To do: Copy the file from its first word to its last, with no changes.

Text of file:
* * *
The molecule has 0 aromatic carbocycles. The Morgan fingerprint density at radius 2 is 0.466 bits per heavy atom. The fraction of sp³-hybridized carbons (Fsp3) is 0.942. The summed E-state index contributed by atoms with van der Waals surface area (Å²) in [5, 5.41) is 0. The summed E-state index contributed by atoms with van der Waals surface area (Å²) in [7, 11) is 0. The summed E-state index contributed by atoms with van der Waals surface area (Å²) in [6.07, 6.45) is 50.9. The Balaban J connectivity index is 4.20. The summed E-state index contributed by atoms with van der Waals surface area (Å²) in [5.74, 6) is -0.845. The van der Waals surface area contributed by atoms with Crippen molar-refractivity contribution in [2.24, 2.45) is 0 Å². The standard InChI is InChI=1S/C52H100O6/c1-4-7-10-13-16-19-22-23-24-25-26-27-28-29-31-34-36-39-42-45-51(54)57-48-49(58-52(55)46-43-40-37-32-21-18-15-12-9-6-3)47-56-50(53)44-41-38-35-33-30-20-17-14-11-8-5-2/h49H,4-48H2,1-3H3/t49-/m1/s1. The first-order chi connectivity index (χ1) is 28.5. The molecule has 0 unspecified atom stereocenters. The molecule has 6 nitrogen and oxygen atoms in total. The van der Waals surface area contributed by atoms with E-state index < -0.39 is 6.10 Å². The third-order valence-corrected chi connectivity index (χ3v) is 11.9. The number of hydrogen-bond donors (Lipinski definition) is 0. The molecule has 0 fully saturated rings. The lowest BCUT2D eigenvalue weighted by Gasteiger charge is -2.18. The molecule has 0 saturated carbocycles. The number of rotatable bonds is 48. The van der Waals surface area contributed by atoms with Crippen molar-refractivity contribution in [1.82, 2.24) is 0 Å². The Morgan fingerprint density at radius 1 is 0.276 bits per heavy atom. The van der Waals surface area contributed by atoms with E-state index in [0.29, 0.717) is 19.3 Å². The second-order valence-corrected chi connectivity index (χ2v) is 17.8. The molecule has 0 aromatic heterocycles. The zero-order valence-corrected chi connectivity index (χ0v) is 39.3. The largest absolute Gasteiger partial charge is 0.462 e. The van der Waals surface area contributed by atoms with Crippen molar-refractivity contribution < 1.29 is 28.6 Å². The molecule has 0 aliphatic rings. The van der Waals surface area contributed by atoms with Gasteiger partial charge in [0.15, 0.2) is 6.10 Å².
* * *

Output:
The molecule has 0 aromatic carbocycles. The Morgan fingerprint density at radius 2 is 0.466 bits per heavy atom. The fraction of sp³-hybridized carbons (Fsp3) is 0.942. The summed E-state index contributed by atoms with van der Waals surface area (Å²) in [5, 5.41) is 0. The summed E-state index contributed by atoms with van der Waals surface area (Å²) in [7, 11) is 0. The summed E-state index contributed by atoms with van der Waals surface area (Å²) in [6.07, 6.45) is 50.9. The Balaban J connectivity index is 4.20. The summed E-state index contributed by atoms with van der Waals surface area (Å²) in [5.74, 6) is -0.845. The van der Waals surface area contributed by atoms with Crippen molar-refractivity contribution in [2.24, 2.45) is 0 Å². The standard InChI is InChI=1S/C52H100O6/c1-4-7-10-13-16-19-22-23-24-25-26-27-28-29-31-34-36-39-42-45-51(54)57-48-49(58-52(55)46-43-40-37-32-21-18-15-12-9-6-3)47-56-50(53)44-41-38-35-33-30-20-17-14-11-8-5-2/h49H,4-48H2,1-3H3/t49-/m1/s1. The first-order chi connectivity index (χ1) is 28.5. The molecule has 0 unspecified atom stereocenters. The molecule has 6 nitrogen and oxygen atoms in total. The van der Waals surface area contributed by atoms with E-state index < -0.39 is 6.10 Å². The third-order valence-corrected chi connectivity index (χ3v) is 11.9. The number of hydrogen-bond donors (Lipinski definition) is 0. The molecule has 0 fully saturated rings. The lowest BCUT2D eigenvalue weighted by Gasteiger charge is -2.18. The molecule has 0 saturated carbocycles. The number of rotatable bonds is 48. The van der Waals surface area contributed by atoms with Crippen molar-refractivity contribution in [1.82, 2.24) is 0 Å². The Morgan fingerprint density at radius 1 is 0.276 bits per heavy atom. The van der Waals surface area contributed by atoms with E-state index in [0.29, 0.717) is 19.3 Å². The second-order valence-corrected chi connectivity index (χ2v) is 17.8. The molecule has 0 aromatic heterocycles. The zero-order valence-corrected chi connectivity index (χ0v) is 39.3. The largest absolute Gasteiger partial charge is 0.462 e. The van der Waals surface area contributed by atoms with Crippen molar-refractivity contribution < 1.29 is 28.6 Å². The molecule has 0 aliphatic rings. The van der Waals surface area contributed by atoms with Gasteiger partial charge in [0.15, 0.2) is 6.10 Å².